National Wildfire Coordinating Group

RT-130, Wildland Fire Safety Training Annual Refresher (WFSTAR)

Felling Hazard Trees: Does it Need to Come Down?

RT-130 Decorative banner. Group of photos depicting wildland firefighters performing various duties.

This video promotes dialogue among sawyers and fireline leaders about their ability to discuss and identify expectations and decisions to cut or leave a tree, understand the human factors that influence the decision-making process, and bring awareness to the option that every saw operator has a right to walk away from a tree.
Category: Hazards
Core Component(s): Local Topics;
Incident Reviews and Lessons Learned

Estimated Delivery Time: 45 minutes; Video Length: 13:50



Create a dialogue among sawyers and fireline leaders about their ability to discuss and identify expectations and decisions to cut or leave a tree. Understand the Human Factors that influence the decision-making process and bring awareness to the option that every saw operator has a right to walk away from a tree.​

Facilitator Preparation

  • Review the video and module tools.
  • Decide which questions will best fit the skill level of the session audience.
  • Consider additional activities and discussion questions pertinent to the location and agency.

Facilitating the Discussion

  • Show the video.
  • Share the intent of the module with the class.
  • Facilitate a small or large group discussion using the selected discussion questions.

Discussion Questions

  1. Define a hazard tree. Is a dead, standing, ember-receptive tree a hazard tree? Do your perceptions of a hazard tree change from hotline construction to mopup? What about from direct line construction to indirect?
  2. What compels us to make the decision to cut the tree in front of us? (Examples include module/crew standard operating procedures [SOPs], personal skills, incident objectives, fireline supervisor, and fireline production rate pressures.)
  3. Which fireline positions make decisions about what trees need to come down? While on fire assignments, do your fireline supervisors (Operations Section Chief, Division Supervisor, Task Force Leader, Strike Team Leader, etc.) provide their tree removal expectations?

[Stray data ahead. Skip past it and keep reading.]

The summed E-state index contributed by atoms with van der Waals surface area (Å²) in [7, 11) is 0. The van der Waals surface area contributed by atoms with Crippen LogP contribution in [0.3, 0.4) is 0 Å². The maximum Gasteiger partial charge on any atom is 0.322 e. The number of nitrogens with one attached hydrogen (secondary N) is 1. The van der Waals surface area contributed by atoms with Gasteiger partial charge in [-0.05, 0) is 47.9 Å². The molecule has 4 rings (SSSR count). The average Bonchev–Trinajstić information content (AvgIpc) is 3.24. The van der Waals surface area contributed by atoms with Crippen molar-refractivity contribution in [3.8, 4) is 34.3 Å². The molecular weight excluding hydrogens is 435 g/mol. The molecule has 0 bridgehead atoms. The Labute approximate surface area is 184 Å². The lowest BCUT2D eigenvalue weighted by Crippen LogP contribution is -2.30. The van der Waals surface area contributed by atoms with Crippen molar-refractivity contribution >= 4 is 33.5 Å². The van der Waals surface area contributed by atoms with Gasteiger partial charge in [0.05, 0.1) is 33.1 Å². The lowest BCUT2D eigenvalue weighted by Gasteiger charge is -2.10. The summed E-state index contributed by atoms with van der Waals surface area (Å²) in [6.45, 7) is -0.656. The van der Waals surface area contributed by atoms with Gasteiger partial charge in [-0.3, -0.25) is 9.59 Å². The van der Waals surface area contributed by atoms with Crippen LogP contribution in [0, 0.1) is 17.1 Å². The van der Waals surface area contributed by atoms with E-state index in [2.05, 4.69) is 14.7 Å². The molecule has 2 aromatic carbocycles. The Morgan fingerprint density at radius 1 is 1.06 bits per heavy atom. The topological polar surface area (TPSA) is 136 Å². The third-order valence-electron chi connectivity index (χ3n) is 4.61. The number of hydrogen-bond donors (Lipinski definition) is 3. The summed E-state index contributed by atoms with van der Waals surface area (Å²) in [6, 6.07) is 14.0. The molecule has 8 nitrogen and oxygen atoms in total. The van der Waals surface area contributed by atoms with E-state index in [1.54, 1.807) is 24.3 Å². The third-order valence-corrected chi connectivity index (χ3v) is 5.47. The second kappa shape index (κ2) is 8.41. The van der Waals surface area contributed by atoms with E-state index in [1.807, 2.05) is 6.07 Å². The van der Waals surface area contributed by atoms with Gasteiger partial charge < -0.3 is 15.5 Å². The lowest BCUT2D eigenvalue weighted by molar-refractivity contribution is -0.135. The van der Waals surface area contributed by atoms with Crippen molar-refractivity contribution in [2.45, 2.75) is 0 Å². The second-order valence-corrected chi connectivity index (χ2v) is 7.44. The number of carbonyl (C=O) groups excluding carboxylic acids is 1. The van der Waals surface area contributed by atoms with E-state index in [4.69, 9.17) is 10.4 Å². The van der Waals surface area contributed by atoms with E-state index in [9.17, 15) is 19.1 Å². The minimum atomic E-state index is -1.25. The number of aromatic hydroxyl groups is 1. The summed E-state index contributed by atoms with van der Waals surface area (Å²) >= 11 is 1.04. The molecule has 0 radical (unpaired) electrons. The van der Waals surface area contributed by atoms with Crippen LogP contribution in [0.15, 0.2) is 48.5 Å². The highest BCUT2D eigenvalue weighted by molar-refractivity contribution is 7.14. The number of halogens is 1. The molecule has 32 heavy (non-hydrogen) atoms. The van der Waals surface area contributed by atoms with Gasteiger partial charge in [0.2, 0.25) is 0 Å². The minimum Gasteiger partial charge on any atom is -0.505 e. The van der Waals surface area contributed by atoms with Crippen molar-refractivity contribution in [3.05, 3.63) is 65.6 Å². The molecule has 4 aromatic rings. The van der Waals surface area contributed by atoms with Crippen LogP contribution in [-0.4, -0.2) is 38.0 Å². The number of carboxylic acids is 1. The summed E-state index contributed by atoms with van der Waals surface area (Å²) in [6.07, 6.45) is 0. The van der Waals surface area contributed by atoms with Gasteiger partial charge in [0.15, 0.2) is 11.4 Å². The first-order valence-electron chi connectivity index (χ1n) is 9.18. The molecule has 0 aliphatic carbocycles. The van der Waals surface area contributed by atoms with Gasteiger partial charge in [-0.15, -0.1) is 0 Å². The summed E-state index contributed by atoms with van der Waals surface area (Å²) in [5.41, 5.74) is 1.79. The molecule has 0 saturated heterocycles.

4. Do you have adequate training for the cutting assignment? What influences your decision to walk away/turn down a cutting assignment?  Does your supervisor support you in making these decisions on your own?
  5. What are the key components that must be identified when determining the complexity of a saw operation? How do you determine what level of certification or skill set is needed to safely fell or buck a tree?
  6. If you start cutting a tree and the tree hangs up, what do you do?
  7. Do all hung trees need to be removed?  What influences your decision?
  8. What are the alternatives to cutting down a tree?
  9. Describe a close call you have had with saw work and how it has changed your perception of risk. Looking back, what could have been done to mitigate that close call?
  10. Does your module, team, or crew have SOPs for hazard trees, hung-up trees, alternatives to cutting high complexity trees, and tree turn-down protocols?
  11. Have you seen a change in how the fire service is dealing with tree stand health and hazard trees?
  12. During your fire career, have you heard this statement, “once you put your saw in a tree, it's all yours until it's on the ground.” If so, how do you feel about that statement today?


  • Please utilize the PROVIDE FEEDBACK button located at the bottom of the page to provide feedback.
  • The Hazard Tree and Tree Felling Subcommittee is going to create another Hazard Tree module. Please let us know how feel about this video, as well as other issues and topics you would like to see addressed in the future.


Video Information

This video is also available as a download. (Size 977 MB)

Download the .srt file for closed captioning (you may need to Right Click and Save As). For information on how to add closed captioning to a video, see this how to page.

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